The views expressed in this article is that of mine. It has nothing to do with SAP or SAP BPC product road map.
Since its inception from outlook soft, SAP BPC has evolved into matured EPM software. From its humble beginning of Outlooksoft to its current state of SAP BPC 10.1 on HANA, it has travelled a long distance. In its current form SAP BPC includes a redesigned, highly-intuitive HTML 5 web user interface and best-in-class integration into SAP NetWeaver Business Warehouse with the ability to build planning models directly on existing objects. In addition, SAP EPM Unwired 3.0 gives it a mobile edge. With features from like this, many renowned market research institutes like Gartner has positioned SAP EPM suites into “Leaders” quadrant.
However, as they say, change is only the constant thing; SAP has to build a robust strategy to keep the “Leaders” tag intact. This brings to the context of this blog – What will be the next logical step for SAP BPC?
According to Christopher Iervolino, a research director at Stamford, CT based Gartner and co-author of the 2014 CPM Suites Magic Quadrant “Cloud and analytics as forces driving innovation in corporate performance management (CPM) suites”. I believe adding an analytics component to existing features of SAP BPC will give SAP BPC suits an edge over its competitors. So what can be done to add analytics to SAP BPC?
Last Year SAP bought KXEN and launched SAP predictive analytics as next business driven big data solution. SAP Predictive analytics has all the basic features of a big data solution like clustering, built-in algorithm, visualization, sharing etc. Both are two separate products but it makes more sense to merge features of both into one. To substantiate this let’s look at one real life scenario:
In our current project, we have to develop a BPC sales forecasting solution based on external economic factors. To illustrate this further, client’s business is spread across multiple regions and sales in these regions are affected by external factors like manufacturing output, GDP etc. Business wanted to know which of these external factors are influencing their sales number in that particular region ? What is the correlation between these factors? They wanted to build the forecast model taking into account these external factors. Forecast as % of actuals are thing of past. With global economy, external factors play a major role. Considering external factors will not only help predict sales forecast number more accurately but also help take better business decision . In addition, business can address some of these factors to increase their sales number.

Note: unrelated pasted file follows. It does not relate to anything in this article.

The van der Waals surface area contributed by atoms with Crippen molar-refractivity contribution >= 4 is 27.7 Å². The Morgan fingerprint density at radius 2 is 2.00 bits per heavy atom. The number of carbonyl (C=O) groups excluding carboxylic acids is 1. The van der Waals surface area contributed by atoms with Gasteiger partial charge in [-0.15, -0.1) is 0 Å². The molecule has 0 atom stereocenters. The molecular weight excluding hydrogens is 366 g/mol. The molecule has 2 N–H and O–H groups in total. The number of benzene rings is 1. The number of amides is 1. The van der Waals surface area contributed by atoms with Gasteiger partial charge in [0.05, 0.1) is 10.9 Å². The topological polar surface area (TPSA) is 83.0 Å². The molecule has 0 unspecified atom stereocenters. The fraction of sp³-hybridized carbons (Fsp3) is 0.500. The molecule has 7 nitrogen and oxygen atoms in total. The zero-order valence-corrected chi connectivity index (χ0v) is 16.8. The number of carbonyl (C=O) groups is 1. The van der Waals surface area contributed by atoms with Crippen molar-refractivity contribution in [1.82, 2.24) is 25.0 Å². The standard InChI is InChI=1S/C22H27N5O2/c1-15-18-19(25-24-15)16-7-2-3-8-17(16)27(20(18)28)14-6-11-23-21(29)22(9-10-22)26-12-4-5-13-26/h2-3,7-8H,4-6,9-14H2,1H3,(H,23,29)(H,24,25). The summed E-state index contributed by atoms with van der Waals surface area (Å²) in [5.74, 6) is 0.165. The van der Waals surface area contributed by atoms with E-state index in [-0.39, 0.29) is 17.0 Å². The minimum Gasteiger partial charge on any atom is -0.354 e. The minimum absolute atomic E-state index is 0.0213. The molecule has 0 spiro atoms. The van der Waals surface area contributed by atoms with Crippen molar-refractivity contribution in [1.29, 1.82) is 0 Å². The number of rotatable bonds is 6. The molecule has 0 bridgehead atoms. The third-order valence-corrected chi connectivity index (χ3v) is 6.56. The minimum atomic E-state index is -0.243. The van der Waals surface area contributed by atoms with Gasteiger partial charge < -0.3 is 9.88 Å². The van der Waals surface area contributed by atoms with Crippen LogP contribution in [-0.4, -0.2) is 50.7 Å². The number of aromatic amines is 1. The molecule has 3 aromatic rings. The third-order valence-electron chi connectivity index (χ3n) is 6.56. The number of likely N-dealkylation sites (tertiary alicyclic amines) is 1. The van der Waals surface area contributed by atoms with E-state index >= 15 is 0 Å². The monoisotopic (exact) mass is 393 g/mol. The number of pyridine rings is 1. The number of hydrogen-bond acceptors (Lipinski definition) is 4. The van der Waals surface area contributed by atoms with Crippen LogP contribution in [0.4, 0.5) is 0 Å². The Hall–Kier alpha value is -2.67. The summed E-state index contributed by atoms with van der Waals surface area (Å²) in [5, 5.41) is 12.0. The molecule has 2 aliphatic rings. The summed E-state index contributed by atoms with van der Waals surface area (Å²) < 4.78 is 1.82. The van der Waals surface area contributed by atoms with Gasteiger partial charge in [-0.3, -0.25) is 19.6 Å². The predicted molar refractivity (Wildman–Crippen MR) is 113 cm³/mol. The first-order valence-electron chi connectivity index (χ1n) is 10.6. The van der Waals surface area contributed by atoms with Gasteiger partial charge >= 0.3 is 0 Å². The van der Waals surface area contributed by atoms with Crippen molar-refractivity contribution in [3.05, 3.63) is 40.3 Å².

Working on this we considered multiple external factors that can influence sales in a particular region. Building a relation and testing the correlation between the factor and sales was cumbersome and time consuming. Once factors were determined, we used it to forecast the sales number. The whole exercise that we did for months could have been easily done using SAP PA. It is not only built to handle large sets of data but also has built in algorithm which helps to predict numbers more accurately. Visualization is another must have feature for a forecasting solution and SAP PA has a strong visualization feature that it can boast of. In addition, having open source R as part of SAP PA makes it much more powerful. R has been the backbone of many statistical forecasting methodology . Existing BPC lacks these features. They may have some built in trending and forecasting function or you can write your own, but think about a script which can utilize features of R? Having all these features in a forecasting tool will make it much more robust and powerful.
Thus at the end, i would like to reiterate the next logical step for BPC is to have Predictive analytics features built into it so as to maintain the “leaders” tag in global EPM world.